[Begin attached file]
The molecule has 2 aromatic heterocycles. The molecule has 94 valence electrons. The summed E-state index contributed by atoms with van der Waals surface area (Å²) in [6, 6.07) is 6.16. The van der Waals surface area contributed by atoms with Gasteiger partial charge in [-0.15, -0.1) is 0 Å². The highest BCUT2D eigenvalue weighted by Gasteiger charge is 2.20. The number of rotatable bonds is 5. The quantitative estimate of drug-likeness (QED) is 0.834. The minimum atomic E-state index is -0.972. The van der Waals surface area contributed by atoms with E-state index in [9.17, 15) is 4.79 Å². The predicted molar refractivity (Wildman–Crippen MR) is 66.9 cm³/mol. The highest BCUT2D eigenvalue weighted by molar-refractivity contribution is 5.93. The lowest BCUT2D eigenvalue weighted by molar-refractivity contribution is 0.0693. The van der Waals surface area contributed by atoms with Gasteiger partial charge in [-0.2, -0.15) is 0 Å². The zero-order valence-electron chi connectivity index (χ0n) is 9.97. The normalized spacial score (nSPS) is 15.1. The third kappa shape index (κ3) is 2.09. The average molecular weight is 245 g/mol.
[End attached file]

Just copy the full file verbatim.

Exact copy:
The molecule has 2 aromatic heterocycles. The molecule has 94 valence electrons. The summed E-state index contributed by atoms with van der Waals surface area (Å²) in [6, 6.07) is 6.16. The van der Waals surface area contributed by atoms with Gasteiger partial charge in [-0.15, -0.1) is 0 Å². The highest BCUT2D eigenvalue weighted by Gasteiger charge is 2.20. The number of rotatable bonds is 5. The quantitative estimate of drug-likeness (QED) is 0.834. The minimum atomic E-state index is -0.972. The van der Waals surface area contributed by atoms with E-state index in [9.17, 15) is 4.79 Å². The predicted molar refractivity (Wildman–Crippen MR) is 66.9 cm³/mol. The highest BCUT2D eigenvalue weighted by molar-refractivity contribution is 5.93. The lowest BCUT2D eigenvalue weighted by molar-refractivity contribution is 0.0693. The van der Waals surface area contributed by atoms with Gasteiger partial charge in [-0.2, -0.15) is 0 Å². The zero-order valence-electron chi connectivity index (χ0n) is 9.97. The normalized spacial score (nSPS) is 15.1. The third kappa shape index (κ3) is 2.09. The average molecular weight is 245 g/mol.